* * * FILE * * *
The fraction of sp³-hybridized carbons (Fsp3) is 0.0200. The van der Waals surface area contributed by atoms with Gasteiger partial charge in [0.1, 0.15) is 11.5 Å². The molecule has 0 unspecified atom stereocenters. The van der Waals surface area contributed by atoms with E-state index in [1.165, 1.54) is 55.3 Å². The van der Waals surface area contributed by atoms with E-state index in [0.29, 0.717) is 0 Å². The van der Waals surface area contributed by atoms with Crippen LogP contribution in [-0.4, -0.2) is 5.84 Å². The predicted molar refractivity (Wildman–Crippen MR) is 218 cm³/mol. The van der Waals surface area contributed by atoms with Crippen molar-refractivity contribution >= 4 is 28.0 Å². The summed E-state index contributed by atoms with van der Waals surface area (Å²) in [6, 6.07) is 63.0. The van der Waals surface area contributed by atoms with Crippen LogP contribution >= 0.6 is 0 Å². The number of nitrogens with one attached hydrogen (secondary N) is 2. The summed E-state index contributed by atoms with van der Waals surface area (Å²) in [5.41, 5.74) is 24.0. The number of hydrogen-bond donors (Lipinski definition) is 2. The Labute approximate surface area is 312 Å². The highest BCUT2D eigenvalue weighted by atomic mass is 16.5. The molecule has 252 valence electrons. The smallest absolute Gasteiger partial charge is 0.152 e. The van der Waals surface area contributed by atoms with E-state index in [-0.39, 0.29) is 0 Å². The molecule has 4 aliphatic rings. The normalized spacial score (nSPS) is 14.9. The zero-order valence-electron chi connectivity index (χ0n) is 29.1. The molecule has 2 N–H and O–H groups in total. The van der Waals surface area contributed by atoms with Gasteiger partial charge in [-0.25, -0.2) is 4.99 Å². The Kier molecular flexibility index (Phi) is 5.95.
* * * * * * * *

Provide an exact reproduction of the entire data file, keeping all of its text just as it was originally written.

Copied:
The fraction of sp³-hybridized carbons (Fsp3) is 0.0200. The van der Waals surface area contributed by atoms with Gasteiger partial charge in [0.1, 0.15) is 11.5 Å². The molecule has 0 unspecified atom stereocenters. The van der Waals surface area contributed by atoms with E-state index in [1.165, 1.54) is 55.3 Å². The van der Waals surface area contributed by atoms with E-state index in [0.29, 0.717) is 0 Å². The van der Waals surface area contributed by atoms with Crippen LogP contribution in [-0.4, -0.2) is 5.84 Å². The predicted molar refractivity (Wildman–Crippen MR) is 218 cm³/mol. The van der Waals surface area contributed by atoms with Crippen molar-refractivity contribution >= 4 is 28.0 Å². The summed E-state index contributed by atoms with van der Waals surface area (Å²) in [6, 6.07) is 63.0. The van der Waals surface area contributed by atoms with Crippen LogP contribution >= 0.6 is 0 Å². The number of nitrogens with one attached hydrogen (secondary N) is 2. The summed E-state index contributed by atoms with van der Waals surface area (Å²) in [5.41, 5.74) is 24.0. The number of hydrogen-bond donors (Lipinski definition) is 2. The Labute approximate surface area is 312 Å². The highest BCUT2D eigenvalue weighted by atomic mass is 16.5. The molecule has 252 valence electrons. The smallest absolute Gasteiger partial charge is 0.152 e. The van der Waals surface area contributed by atoms with E-state index in [-0.39, 0.29) is 0 Å². The molecule has 4 aliphatic rings. The normalized spacial score (nSPS) is 14.9. The zero-order valence-electron chi connectivity index (χ0n) is 29.1. The molecule has 2 N–H and O–H groups in total. The van der Waals surface area contributed by atoms with Gasteiger partial charge in [-0.25, -0.2) is 4.99 Å². The Kier molecular flexibility index (Phi) is 5.95.